Professors tend to sound a bit overdramatic when they discuss their technology policies at the beginning of the semester, especially when they throw in that “It’s very distracting to your fellow classmates” line. But it’s true: As a pen-and-paper kind of notetaker, I consistently find myself drowning out lectures so I can focus on reading the Twitter updates on the screen of the person in front of me.

We all have those classes that make us think we may actually die from boredom, but not being able to refresh your News Feed isn’t going to be the final straw that kills you. It is possible to sit through an entire lecture and take notes on a laptop without scouring the Internet or checking text messages. Students (hopefully) come to class because they want to learn, not because attendance counts toward the final grade. It goes without saying that learning isn’t going to happen if students aren’t paying attention.

A college education is obviously far from affordable, so it’s really a waste of time and money to do anything other than stay focused in class. Granted, it’s not always easy — and having a world of distractions at your fingertips certainly doesn’t help — but students who spend their time scrolling down websites are essentially paying thousands of dollars to sit in a room with Wi-Fi for a few hours a day. You can do that for about five bucks at Starbucks without distracting the people around you. Because it is distracting to look forward and see pictures of cats instead of notes.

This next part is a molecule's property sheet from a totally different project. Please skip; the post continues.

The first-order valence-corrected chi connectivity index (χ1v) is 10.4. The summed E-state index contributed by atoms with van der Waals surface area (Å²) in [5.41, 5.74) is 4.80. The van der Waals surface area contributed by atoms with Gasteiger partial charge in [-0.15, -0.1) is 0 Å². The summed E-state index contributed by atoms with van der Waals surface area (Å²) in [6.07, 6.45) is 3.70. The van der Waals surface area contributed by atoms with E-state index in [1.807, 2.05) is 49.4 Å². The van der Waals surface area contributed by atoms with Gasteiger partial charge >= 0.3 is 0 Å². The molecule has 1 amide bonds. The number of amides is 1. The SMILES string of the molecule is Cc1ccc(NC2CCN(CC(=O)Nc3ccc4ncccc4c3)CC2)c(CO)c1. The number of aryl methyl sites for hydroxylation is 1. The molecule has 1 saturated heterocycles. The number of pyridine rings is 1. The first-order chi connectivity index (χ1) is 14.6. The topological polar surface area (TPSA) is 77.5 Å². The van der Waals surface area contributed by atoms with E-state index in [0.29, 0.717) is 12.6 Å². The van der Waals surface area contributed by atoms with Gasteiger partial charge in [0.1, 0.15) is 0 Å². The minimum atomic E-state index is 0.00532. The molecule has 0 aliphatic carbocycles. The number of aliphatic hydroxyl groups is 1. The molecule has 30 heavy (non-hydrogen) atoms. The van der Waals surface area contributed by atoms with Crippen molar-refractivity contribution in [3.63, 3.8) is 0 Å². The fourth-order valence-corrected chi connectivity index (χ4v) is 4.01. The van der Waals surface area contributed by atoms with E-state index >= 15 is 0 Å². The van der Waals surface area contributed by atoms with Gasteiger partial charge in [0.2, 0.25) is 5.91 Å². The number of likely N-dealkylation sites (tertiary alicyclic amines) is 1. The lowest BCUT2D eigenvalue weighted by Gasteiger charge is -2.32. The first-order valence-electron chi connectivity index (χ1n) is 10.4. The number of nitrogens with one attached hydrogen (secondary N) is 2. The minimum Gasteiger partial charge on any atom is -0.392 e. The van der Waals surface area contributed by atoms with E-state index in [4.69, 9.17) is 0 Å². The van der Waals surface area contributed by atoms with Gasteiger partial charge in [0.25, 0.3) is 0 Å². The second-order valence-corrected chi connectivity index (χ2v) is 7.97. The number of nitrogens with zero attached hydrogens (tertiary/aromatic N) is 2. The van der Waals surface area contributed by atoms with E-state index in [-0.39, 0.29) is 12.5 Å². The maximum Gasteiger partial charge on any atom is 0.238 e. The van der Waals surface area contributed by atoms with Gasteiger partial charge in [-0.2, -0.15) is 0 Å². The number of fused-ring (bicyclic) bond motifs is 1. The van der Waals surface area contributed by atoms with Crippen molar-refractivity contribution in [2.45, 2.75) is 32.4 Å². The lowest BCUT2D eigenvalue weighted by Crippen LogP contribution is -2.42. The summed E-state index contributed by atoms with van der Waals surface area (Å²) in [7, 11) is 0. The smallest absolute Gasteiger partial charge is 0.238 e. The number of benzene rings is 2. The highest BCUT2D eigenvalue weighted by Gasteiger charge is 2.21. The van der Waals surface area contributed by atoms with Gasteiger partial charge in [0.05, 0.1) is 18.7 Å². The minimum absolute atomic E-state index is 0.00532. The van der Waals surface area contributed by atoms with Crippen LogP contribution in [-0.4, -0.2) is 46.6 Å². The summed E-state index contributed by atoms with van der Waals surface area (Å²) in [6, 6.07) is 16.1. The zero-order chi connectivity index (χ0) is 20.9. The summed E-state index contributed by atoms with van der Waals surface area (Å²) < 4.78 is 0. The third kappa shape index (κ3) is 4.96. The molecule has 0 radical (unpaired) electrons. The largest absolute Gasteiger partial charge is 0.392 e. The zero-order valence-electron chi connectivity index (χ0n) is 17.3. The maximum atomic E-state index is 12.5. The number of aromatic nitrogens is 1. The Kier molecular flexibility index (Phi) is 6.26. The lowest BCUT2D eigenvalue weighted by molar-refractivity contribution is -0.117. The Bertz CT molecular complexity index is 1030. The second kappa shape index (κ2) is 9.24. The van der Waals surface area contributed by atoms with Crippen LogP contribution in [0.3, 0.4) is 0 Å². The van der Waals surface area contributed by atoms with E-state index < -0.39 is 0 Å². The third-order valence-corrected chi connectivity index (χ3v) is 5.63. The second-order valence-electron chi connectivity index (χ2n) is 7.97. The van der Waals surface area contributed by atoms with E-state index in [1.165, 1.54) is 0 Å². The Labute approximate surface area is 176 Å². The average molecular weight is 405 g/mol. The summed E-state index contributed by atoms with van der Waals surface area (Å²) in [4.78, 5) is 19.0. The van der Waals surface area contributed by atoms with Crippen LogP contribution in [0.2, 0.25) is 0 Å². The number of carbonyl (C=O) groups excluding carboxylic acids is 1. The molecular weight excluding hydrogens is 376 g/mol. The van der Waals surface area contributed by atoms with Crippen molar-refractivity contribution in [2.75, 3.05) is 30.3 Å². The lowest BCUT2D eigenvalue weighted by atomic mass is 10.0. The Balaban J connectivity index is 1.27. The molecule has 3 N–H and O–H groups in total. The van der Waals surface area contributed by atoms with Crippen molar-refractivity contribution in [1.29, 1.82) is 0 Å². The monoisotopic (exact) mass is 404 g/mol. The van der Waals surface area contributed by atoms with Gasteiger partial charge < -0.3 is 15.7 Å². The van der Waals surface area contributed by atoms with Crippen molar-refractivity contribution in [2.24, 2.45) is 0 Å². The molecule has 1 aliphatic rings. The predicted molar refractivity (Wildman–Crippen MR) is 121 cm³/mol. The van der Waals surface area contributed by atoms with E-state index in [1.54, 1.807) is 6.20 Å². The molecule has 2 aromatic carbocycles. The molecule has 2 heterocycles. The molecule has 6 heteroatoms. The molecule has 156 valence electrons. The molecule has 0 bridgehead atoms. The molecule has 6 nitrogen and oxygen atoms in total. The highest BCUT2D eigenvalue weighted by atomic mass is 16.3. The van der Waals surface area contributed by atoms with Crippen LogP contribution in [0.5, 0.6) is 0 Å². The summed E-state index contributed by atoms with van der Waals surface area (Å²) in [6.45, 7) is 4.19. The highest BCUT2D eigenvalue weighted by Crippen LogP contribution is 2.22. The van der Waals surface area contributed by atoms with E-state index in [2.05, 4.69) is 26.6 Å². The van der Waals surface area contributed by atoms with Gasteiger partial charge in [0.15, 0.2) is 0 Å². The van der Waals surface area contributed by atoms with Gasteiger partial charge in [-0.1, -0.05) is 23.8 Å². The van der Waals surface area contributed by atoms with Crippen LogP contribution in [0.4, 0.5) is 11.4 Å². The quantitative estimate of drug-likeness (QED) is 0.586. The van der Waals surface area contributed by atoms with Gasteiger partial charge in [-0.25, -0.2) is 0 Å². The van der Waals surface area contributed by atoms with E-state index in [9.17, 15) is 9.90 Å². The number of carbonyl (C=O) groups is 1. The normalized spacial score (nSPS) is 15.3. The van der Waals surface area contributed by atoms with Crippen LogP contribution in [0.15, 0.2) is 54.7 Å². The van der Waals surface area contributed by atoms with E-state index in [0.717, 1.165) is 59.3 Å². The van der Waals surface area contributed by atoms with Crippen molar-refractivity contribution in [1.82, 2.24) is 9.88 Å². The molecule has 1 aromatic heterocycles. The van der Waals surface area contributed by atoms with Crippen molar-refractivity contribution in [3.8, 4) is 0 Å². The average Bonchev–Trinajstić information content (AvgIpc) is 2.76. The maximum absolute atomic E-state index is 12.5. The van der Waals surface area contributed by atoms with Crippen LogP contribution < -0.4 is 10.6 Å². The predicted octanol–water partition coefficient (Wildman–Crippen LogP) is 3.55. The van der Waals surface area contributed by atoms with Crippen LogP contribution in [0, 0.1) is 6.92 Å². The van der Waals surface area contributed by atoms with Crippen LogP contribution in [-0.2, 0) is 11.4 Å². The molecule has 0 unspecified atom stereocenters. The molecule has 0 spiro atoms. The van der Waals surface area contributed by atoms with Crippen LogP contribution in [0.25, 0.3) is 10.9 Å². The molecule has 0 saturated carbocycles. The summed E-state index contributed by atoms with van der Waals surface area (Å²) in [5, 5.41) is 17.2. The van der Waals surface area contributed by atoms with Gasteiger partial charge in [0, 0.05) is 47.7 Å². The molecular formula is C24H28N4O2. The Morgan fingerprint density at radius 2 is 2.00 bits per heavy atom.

It’s also incredibly disrespectful to the professors. They teach, inspire and prepare us for the future on a daily basis; all they want in return is our attention for the duration of the lectures. It’s not asking much. Some have their ways of keeping students on track, whether they require typed notes to be emailed or have teaching assistants monitoring students’ screens from a distance. And while it may seem like such policies are made specifically to annoy students, they’re actually here to help. Still, professors shouldn’t have to treat college kids like children when it comes to classroom etiquette. As young adults, we should know better by now.

Students need to learn how to focus without habitually checking the time, their texts and every form of social media. Anything on a phone or laptop can wait. I’m sure we all have things we would rather be doing than listening to a professor, but listening is without a doubt much more beneficial than Internet stalking. Besides, there is plenty of time to do that outside of class.

Making the most of time spent in the classroom is up to each person. It’s your time, money and education — whether you take advantage of it or fritter it away is your choice.